The problem with life stage planning advice
We’ve all heard the saying “If it ain’t broke don’t fix it!” however this doesn’t mean “don’t take care of what you have”.
Most of us understand the importance of maintaining our vehicles, our homes, investing time in our children and doing regular health checks. We do this because we see the value of a small cost outweighing the bigger financial impact of not doing so.
Unfortunately for most people the same cannot be said about our finances.
In fact researchers have found over 50% of Australians live in constant financial stress and 85% say this is stress is effecting their wellbeing.
While this is unacceptable, it is completely understandable.
Why? Well simply because life gets in the way.
The following is a list of major life events I have considered we face throughout of lifetimes
- New job/ business
- Job loss
- New long term relationship (marriage)
- End long term relationship (divorce)
- Big holiday experiences
- Vehicle sale & purchase
- New dependent (own/adopt)
- Saving for home deposit
- New home finance
- Home renovations finance
- New school funding
- Dealing with health issues impacting employment
- Empty nest syndrome
- Financial assistance children (university/home/marriage)
- Elders care (relatives)
- Inheritance or financial windfall
- Sale of home/ downsizing
- Retirement/ relocation
- Loss of partner
- Self-funding lifestyle/ social security assistance
- Estate planning
- Add more ……
Compounding this list is the probability of times these events will occur and impact us throughout our life
- Number of employers on average during career is 12
- Number of times we move home through our lifetime 9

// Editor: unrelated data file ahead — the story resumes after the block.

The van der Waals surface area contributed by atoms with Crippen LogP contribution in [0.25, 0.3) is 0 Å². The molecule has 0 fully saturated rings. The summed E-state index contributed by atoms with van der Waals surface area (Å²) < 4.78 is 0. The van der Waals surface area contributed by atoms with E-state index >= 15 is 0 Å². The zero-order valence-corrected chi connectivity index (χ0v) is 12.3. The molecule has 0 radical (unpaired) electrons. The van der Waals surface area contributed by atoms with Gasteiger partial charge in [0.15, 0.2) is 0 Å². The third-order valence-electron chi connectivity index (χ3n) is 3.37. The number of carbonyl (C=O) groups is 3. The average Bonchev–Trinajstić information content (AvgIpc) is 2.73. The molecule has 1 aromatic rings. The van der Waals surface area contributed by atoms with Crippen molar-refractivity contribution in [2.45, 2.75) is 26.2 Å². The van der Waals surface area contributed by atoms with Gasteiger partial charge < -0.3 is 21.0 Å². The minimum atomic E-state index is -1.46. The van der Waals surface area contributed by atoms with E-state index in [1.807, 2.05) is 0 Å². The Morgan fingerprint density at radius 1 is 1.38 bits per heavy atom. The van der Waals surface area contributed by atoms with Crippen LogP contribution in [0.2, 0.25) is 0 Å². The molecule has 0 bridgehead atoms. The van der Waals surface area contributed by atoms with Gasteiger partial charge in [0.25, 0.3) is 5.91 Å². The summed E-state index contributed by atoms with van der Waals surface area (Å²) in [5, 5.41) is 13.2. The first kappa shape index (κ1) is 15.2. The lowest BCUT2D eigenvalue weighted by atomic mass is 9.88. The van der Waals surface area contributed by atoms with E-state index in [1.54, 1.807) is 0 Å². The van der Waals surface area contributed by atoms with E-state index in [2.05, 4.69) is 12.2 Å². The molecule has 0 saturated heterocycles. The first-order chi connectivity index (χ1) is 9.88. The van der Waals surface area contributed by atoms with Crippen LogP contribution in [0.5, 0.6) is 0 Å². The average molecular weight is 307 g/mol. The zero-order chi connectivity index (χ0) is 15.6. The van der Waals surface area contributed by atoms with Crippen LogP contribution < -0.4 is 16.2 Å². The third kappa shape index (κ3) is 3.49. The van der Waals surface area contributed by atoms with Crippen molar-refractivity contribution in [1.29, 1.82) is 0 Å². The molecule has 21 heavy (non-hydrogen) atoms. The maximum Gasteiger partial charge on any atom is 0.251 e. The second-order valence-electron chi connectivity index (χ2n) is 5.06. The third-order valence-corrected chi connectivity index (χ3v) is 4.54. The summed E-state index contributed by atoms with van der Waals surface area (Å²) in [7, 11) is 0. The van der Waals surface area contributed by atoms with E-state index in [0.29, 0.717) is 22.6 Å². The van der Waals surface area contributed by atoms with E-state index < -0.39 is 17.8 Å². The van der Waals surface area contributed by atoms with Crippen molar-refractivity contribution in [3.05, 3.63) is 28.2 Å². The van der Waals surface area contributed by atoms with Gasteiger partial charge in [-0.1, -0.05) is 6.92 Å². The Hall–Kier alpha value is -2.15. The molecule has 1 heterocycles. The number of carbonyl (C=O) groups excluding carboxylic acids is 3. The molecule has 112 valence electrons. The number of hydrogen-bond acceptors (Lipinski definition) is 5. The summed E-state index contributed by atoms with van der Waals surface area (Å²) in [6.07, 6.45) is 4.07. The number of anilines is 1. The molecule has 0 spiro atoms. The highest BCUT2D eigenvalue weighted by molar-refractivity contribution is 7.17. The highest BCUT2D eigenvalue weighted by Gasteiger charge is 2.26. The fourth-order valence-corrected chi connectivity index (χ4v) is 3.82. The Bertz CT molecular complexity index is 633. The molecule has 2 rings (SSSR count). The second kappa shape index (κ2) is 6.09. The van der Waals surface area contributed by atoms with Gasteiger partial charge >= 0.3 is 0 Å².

- Number of long term (12 months+) relationships in life 7
- Number of vehicles owned in one’s lifetime 9
- Number of children is 1.9
- Number of loss of employment income due to illness 1 in 3
- Percentage of people over 65 requiring social security assistance 77%
But that’s not all folk’s.
We need to overlay these events in the context of larger wheels outside of our control. Such as changes in laws related to taxation, employment income, family matters. Changes in money markets, interest rates, investment returns, economies and governments.
My biggest surprise from the above researcher was that only 50% of Australian’s are stressed about money.
Personal and professional experiences
Often a potential client will approach me after a significant event has occurred in their life i.e. see above life events. As opposed to wanting an ongoing service/relationship.
I commend the public and media for calling out lazy advisers and holding them accountable to deliver clients more value i.e. an advice relationship for the fees they paying instead of financial salesmanship and product distribution.
Advice and particularly ongoing advice because of its very nature being a service, rather than a commodity will always remain of higher value than one off transaction and vertical intergration distribution model